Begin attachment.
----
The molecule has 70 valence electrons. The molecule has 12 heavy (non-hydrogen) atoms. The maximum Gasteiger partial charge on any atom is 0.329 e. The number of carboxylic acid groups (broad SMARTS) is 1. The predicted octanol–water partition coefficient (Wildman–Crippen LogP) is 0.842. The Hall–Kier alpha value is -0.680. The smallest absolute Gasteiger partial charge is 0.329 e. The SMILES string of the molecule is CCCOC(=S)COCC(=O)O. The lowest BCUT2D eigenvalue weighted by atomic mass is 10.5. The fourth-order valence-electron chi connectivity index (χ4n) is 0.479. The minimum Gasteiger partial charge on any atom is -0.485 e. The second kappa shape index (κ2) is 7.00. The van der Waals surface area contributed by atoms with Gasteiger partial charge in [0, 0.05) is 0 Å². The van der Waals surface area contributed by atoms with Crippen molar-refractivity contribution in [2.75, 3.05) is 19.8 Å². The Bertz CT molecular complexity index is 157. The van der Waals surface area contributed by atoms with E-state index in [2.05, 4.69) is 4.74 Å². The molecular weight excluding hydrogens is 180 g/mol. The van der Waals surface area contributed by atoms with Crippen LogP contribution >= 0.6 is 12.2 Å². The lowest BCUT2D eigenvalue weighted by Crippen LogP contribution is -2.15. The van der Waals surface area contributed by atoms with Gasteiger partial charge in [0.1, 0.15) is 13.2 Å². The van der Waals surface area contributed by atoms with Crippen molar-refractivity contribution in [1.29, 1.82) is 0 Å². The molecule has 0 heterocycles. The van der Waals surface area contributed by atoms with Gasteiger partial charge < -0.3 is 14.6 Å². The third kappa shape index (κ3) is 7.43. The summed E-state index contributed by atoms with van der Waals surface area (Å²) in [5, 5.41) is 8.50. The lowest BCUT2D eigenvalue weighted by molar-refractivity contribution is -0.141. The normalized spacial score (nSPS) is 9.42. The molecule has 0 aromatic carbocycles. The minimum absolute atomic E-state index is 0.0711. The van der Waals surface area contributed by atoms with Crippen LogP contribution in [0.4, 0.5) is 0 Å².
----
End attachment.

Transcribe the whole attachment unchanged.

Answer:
The molecule has 70 valence electrons. The molecule has 12 heavy (non-hydrogen) atoms. The maximum Gasteiger partial charge on any atom is 0.329 e. The number of carboxylic acid groups (broad SMARTS) is 1. The predicted octanol–water partition coefficient (Wildman–Crippen LogP) is 0.842. The Hall–Kier alpha value is -0.680. The smallest absolute Gasteiger partial charge is 0.329 e. The SMILES string of the molecule is CCCOC(=S)COCC(=O)O. The lowest BCUT2D eigenvalue weighted by atomic mass is 10.5. The fourth-order valence-electron chi connectivity index (χ4n) is 0.479. The minimum Gasteiger partial charge on any atom is -0.485 e. The second kappa shape index (κ2) is 7.00. The van der Waals surface area contributed by atoms with Gasteiger partial charge in [0, 0.05) is 0 Å². The van der Waals surface area contributed by atoms with Crippen molar-refractivity contribution in [2.75, 3.05) is 19.8 Å². The Bertz CT molecular complexity index is 157. The van der Waals surface area contributed by atoms with E-state index in [2.05, 4.69) is 4.74 Å². The molecular weight excluding hydrogens is 180 g/mol. The van der Waals surface area contributed by atoms with Crippen LogP contribution >= 0.6 is 12.2 Å². The lowest BCUT2D eigenvalue weighted by Crippen LogP contribution is -2.15. The van der Waals surface area contributed by atoms with Gasteiger partial charge in [0.1, 0.15) is 13.2 Å². The van der Waals surface area contributed by atoms with Crippen molar-refractivity contribution in [1.29, 1.82) is 0 Å². The molecule has 0 heterocycles. The van der Waals surface area contributed by atoms with Gasteiger partial charge < -0.3 is 14.6 Å². The third kappa shape index (κ3) is 7.43. The summed E-state index contributed by atoms with van der Waals surface area (Å²) in [5, 5.41) is 8.50. The lowest BCUT2D eigenvalue weighted by molar-refractivity contribution is -0.141. The normalized spacial score (nSPS) is 9.42. The molecule has 0 aromatic carbocycles. The minimum absolute atomic E-state index is 0.0711. The van der Waals surface area contributed by atoms with Crippen LogP contribution in [0.4, 0.5) is 0 Å².